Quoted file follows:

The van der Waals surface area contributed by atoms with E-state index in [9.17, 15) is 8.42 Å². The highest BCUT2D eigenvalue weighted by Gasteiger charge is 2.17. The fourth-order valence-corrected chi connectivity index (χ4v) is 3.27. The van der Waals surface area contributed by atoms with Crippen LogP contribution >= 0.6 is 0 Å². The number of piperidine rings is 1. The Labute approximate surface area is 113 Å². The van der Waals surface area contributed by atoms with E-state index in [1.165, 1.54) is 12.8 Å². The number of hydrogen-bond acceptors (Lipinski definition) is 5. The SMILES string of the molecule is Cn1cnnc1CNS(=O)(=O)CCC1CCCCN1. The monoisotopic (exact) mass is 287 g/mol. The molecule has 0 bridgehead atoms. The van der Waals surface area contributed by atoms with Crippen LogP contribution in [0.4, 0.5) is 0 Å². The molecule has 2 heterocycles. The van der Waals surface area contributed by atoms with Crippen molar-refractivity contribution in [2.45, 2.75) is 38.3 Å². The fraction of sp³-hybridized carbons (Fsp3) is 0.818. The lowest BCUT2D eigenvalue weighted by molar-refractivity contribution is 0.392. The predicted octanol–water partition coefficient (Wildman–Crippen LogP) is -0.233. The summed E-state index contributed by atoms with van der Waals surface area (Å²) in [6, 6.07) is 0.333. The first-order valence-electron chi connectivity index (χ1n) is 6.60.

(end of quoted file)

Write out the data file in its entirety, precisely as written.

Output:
The van der Waals surface area contributed by atoms with E-state index in [9.17, 15) is 8.42 Å². The highest BCUT2D eigenvalue weighted by Gasteiger charge is 2.17. The fourth-order valence-corrected chi connectivity index (χ4v) is 3.27. The van der Waals surface area contributed by atoms with Crippen LogP contribution >= 0.6 is 0 Å². The number of piperidine rings is 1. The Labute approximate surface area is 113 Å². The van der Waals surface area contributed by atoms with E-state index in [1.165, 1.54) is 12.8 Å². The number of hydrogen-bond acceptors (Lipinski definition) is 5. The SMILES string of the molecule is Cn1cnnc1CNS(=O)(=O)CCC1CCCCN1. The monoisotopic (exact) mass is 287 g/mol. The molecule has 0 bridgehead atoms. The van der Waals surface area contributed by atoms with Crippen LogP contribution in [0.4, 0.5) is 0 Å². The molecule has 2 heterocycles. The van der Waals surface area contributed by atoms with Crippen molar-refractivity contribution in [2.45, 2.75) is 38.3 Å². The fraction of sp³-hybridized carbons (Fsp3) is 0.818. The lowest BCUT2D eigenvalue weighted by molar-refractivity contribution is 0.392. The predicted octanol–water partition coefficient (Wildman–Crippen LogP) is -0.233. The summed E-state index contributed by atoms with van der Waals surface area (Å²) in [6, 6.07) is 0.333. The first-order valence-electron chi connectivity index (χ1n) is 6.60.